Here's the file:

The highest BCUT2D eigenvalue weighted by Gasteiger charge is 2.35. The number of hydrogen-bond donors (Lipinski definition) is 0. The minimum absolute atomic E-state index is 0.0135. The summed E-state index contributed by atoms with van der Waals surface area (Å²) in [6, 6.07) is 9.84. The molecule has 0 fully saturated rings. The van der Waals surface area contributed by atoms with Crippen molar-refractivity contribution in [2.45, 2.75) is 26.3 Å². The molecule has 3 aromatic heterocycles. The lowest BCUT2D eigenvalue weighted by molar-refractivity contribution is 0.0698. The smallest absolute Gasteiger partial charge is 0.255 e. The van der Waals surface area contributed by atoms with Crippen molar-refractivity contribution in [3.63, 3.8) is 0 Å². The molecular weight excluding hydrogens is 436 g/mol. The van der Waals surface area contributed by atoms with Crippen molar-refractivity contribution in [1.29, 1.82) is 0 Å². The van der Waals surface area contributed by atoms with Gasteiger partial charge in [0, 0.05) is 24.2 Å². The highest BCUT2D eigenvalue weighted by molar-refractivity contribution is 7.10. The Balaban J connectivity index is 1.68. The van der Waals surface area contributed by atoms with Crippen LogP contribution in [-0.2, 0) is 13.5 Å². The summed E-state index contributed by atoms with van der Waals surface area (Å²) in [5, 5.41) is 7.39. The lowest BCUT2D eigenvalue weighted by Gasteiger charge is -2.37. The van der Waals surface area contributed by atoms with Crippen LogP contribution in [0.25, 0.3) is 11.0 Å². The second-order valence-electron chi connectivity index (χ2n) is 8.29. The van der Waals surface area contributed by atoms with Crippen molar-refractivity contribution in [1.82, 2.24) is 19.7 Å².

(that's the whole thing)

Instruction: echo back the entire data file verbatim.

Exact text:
The highest BCUT2D eigenvalue weighted by Gasteiger charge is 2.35. The number of hydrogen-bond donors (Lipinski definition) is 0. The minimum absolute atomic E-state index is 0.0135. The summed E-state index contributed by atoms with van der Waals surface area (Å²) in [6, 6.07) is 9.84. The molecule has 0 fully saturated rings. The van der Waals surface area contributed by atoms with Crippen molar-refractivity contribution in [2.45, 2.75) is 26.3 Å². The molecule has 3 aromatic heterocycles. The lowest BCUT2D eigenvalue weighted by molar-refractivity contribution is 0.0698. The smallest absolute Gasteiger partial charge is 0.255 e. The van der Waals surface area contributed by atoms with Crippen molar-refractivity contribution in [3.63, 3.8) is 0 Å². The molecular weight excluding hydrogens is 436 g/mol. The van der Waals surface area contributed by atoms with Crippen molar-refractivity contribution in [1.29, 1.82) is 0 Å². The van der Waals surface area contributed by atoms with Gasteiger partial charge in [0, 0.05) is 24.2 Å². The highest BCUT2D eigenvalue weighted by molar-refractivity contribution is 7.10. The Balaban J connectivity index is 1.68. The van der Waals surface area contributed by atoms with Crippen LogP contribution in [-0.2, 0) is 13.5 Å². The summed E-state index contributed by atoms with van der Waals surface area (Å²) in [5, 5.41) is 7.39. The lowest BCUT2D eigenvalue weighted by Gasteiger charge is -2.37. The van der Waals surface area contributed by atoms with Crippen LogP contribution in [0.25, 0.3) is 11.0 Å². The second-order valence-electron chi connectivity index (χ2n) is 8.29. The van der Waals surface area contributed by atoms with Crippen molar-refractivity contribution in [1.82, 2.24) is 19.7 Å².